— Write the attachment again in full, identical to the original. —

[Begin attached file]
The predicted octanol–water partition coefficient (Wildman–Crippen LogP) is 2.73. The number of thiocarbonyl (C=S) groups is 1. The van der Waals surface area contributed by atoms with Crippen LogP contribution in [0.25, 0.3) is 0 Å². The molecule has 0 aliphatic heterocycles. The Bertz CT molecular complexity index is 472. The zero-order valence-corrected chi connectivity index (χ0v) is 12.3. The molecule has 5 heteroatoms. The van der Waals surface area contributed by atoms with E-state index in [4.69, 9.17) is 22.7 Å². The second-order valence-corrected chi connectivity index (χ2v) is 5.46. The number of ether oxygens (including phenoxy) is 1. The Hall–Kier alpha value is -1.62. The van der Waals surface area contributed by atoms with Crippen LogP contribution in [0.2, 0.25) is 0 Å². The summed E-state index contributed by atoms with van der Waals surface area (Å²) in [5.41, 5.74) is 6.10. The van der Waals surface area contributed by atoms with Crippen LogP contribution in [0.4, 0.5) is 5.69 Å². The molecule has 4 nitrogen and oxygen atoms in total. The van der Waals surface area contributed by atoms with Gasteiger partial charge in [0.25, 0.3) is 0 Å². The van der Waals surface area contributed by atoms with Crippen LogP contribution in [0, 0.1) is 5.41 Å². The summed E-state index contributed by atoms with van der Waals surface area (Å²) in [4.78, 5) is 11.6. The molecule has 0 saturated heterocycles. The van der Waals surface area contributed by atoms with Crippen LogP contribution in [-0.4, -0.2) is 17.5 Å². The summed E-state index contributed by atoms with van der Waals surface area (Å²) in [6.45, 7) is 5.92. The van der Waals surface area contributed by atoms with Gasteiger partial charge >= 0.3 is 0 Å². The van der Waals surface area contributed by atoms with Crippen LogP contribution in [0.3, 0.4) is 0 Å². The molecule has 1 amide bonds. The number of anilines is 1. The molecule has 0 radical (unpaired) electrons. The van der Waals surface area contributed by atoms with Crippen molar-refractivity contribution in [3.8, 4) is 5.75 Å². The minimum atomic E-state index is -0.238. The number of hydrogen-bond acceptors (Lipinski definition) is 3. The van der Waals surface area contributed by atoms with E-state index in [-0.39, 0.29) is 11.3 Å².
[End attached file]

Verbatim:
The predicted octanol–water partition coefficient (Wildman–Crippen LogP) is 2.73. The number of thiocarbonyl (C=S) groups is 1. The van der Waals surface area contributed by atoms with Crippen LogP contribution in [0.25, 0.3) is 0 Å². The molecule has 0 aliphatic heterocycles. The Bertz CT molecular complexity index is 472. The zero-order valence-corrected chi connectivity index (χ0v) is 12.3. The molecule has 5 heteroatoms. The van der Waals surface area contributed by atoms with E-state index in [4.69, 9.17) is 22.7 Å². The second-order valence-corrected chi connectivity index (χ2v) is 5.46. The number of ether oxygens (including phenoxy) is 1. The Hall–Kier alpha value is -1.62. The van der Waals surface area contributed by atoms with Crippen LogP contribution in [0.2, 0.25) is 0 Å². The summed E-state index contributed by atoms with van der Waals surface area (Å²) in [5.41, 5.74) is 6.10. The van der Waals surface area contributed by atoms with Crippen LogP contribution in [0.4, 0.5) is 5.69 Å². The molecule has 4 nitrogen and oxygen atoms in total. The van der Waals surface area contributed by atoms with Gasteiger partial charge in [0.25, 0.3) is 0 Å². The van der Waals surface area contributed by atoms with Crippen LogP contribution in [0, 0.1) is 5.41 Å². The summed E-state index contributed by atoms with van der Waals surface area (Å²) in [4.78, 5) is 11.6. The molecule has 0 saturated heterocycles. The van der Waals surface area contributed by atoms with Crippen LogP contribution in [-0.4, -0.2) is 17.5 Å². The summed E-state index contributed by atoms with van der Waals surface area (Å²) in [6.45, 7) is 5.92. The van der Waals surface area contributed by atoms with Gasteiger partial charge >= 0.3 is 0 Å². The van der Waals surface area contributed by atoms with Crippen LogP contribution in [0.3, 0.4) is 0 Å². The molecule has 1 amide bonds. The number of anilines is 1. The molecule has 0 radical (unpaired) electrons. The van der Waals surface area contributed by atoms with Crippen molar-refractivity contribution in [3.8, 4) is 5.75 Å². The minimum atomic E-state index is -0.238. The number of hydrogen-bond acceptors (Lipinski definition) is 3. The van der Waals surface area contributed by atoms with E-state index in [-0.39, 0.29) is 11.3 Å².